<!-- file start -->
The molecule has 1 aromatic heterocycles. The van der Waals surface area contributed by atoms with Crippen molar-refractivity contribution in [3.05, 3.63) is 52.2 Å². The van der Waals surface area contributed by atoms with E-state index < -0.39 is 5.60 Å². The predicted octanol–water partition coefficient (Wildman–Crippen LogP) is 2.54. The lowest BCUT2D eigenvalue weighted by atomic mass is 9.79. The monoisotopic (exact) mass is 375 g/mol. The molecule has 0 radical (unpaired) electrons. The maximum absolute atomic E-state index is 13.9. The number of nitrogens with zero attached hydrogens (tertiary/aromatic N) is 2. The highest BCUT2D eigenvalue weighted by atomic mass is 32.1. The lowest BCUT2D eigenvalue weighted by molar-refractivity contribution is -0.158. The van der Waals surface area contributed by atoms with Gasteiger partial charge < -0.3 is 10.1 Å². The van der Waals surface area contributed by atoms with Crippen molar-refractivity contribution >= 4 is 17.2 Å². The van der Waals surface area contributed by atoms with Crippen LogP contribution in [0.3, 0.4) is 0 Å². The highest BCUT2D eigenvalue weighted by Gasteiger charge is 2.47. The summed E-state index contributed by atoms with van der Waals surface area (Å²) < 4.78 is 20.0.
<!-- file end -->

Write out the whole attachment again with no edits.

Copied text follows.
The molecule has 1 aromatic heterocycles. The van der Waals surface area contributed by atoms with Crippen molar-refractivity contribution in [3.05, 3.63) is 52.2 Å². The van der Waals surface area contributed by atoms with E-state index < -0.39 is 5.60 Å². The predicted octanol–water partition coefficient (Wildman–Crippen LogP) is 2.54. The lowest BCUT2D eigenvalue weighted by atomic mass is 9.79. The monoisotopic (exact) mass is 375 g/mol. The molecule has 0 radical (unpaired) electrons. The maximum absolute atomic E-state index is 13.9. The number of nitrogens with zero attached hydrogens (tertiary/aromatic N) is 2. The highest BCUT2D eigenvalue weighted by atomic mass is 32.1. The lowest BCUT2D eigenvalue weighted by molar-refractivity contribution is -0.158. The van der Waals surface area contributed by atoms with Gasteiger partial charge < -0.3 is 10.1 Å². The van der Waals surface area contributed by atoms with Crippen molar-refractivity contribution >= 4 is 17.2 Å². The van der Waals surface area contributed by atoms with Crippen LogP contribution in [0.3, 0.4) is 0 Å². The highest BCUT2D eigenvalue weighted by Gasteiger charge is 2.47. The summed E-state index contributed by atoms with van der Waals surface area (Å²) < 4.78 is 20.0.